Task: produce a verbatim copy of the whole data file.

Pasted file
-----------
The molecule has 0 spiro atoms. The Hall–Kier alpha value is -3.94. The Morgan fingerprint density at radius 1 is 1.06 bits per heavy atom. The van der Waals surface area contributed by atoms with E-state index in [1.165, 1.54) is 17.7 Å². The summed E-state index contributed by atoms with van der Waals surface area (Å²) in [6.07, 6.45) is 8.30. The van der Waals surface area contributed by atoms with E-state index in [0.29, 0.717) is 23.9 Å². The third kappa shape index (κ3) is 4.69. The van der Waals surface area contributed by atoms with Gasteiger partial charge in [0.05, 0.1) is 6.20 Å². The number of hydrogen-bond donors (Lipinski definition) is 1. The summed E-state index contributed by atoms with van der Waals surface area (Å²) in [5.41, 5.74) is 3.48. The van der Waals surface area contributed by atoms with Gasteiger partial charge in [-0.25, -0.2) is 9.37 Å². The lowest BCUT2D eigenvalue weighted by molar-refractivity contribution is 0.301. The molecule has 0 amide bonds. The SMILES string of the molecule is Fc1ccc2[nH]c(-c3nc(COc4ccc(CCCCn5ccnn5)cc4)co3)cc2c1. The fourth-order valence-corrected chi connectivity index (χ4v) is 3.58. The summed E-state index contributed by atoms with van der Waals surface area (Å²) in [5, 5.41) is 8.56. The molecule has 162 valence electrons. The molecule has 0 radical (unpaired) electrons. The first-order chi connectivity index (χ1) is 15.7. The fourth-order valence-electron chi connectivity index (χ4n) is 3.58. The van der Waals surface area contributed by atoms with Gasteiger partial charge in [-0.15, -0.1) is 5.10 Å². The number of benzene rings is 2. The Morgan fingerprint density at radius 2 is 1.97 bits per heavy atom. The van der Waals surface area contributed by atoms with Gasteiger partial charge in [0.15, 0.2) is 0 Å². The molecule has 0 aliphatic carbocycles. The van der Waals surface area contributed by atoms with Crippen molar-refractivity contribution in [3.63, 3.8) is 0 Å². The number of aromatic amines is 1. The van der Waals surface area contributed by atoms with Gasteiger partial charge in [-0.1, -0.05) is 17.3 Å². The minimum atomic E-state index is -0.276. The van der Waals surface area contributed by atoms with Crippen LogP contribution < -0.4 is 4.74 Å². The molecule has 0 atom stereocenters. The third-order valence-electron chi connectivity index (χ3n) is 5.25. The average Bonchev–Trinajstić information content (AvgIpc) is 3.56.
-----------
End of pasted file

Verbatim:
The molecule has 0 spiro atoms. The Hall–Kier alpha value is -3.94. The Morgan fingerprint density at radius 1 is 1.06 bits per heavy atom. The van der Waals surface area contributed by atoms with E-state index in [1.165, 1.54) is 17.7 Å². The summed E-state index contributed by atoms with van der Waals surface area (Å²) in [6.07, 6.45) is 8.30. The van der Waals surface area contributed by atoms with E-state index in [0.29, 0.717) is 23.9 Å². The third kappa shape index (κ3) is 4.69. The van der Waals surface area contributed by atoms with Gasteiger partial charge in [0.05, 0.1) is 6.20 Å². The number of hydrogen-bond donors (Lipinski definition) is 1. The summed E-state index contributed by atoms with van der Waals surface area (Å²) in [5.41, 5.74) is 3.48. The van der Waals surface area contributed by atoms with Gasteiger partial charge in [-0.25, -0.2) is 9.37 Å². The lowest BCUT2D eigenvalue weighted by molar-refractivity contribution is 0.301. The molecule has 0 amide bonds. The SMILES string of the molecule is Fc1ccc2[nH]c(-c3nc(COc4ccc(CCCCn5ccnn5)cc4)co3)cc2c1. The fourth-order valence-corrected chi connectivity index (χ4v) is 3.58. The summed E-state index contributed by atoms with van der Waals surface area (Å²) in [5, 5.41) is 8.56. The molecule has 162 valence electrons. The molecule has 0 radical (unpaired) electrons. The first-order chi connectivity index (χ1) is 15.7. The fourth-order valence-electron chi connectivity index (χ4n) is 3.58. The van der Waals surface area contributed by atoms with Gasteiger partial charge in [-0.15, -0.1) is 5.10 Å². The number of benzene rings is 2. The Morgan fingerprint density at radius 2 is 1.97 bits per heavy atom. The van der Waals surface area contributed by atoms with Gasteiger partial charge in [0.15, 0.2) is 0 Å². The molecule has 0 aliphatic carbocycles. The van der Waals surface area contributed by atoms with Crippen molar-refractivity contribution in [3.63, 3.8) is 0 Å². The number of aromatic amines is 1. The van der Waals surface area contributed by atoms with Gasteiger partial charge in [-0.1, -0.05) is 17.3 Å². The minimum atomic E-state index is -0.276. The van der Waals surface area contributed by atoms with Crippen LogP contribution < -0.4 is 4.74 Å². The molecule has 0 atom stereocenters. The third-order valence-electron chi connectivity index (χ3n) is 5.25. The average Bonchev–Trinajstić information content (AvgIpc) is 3.56.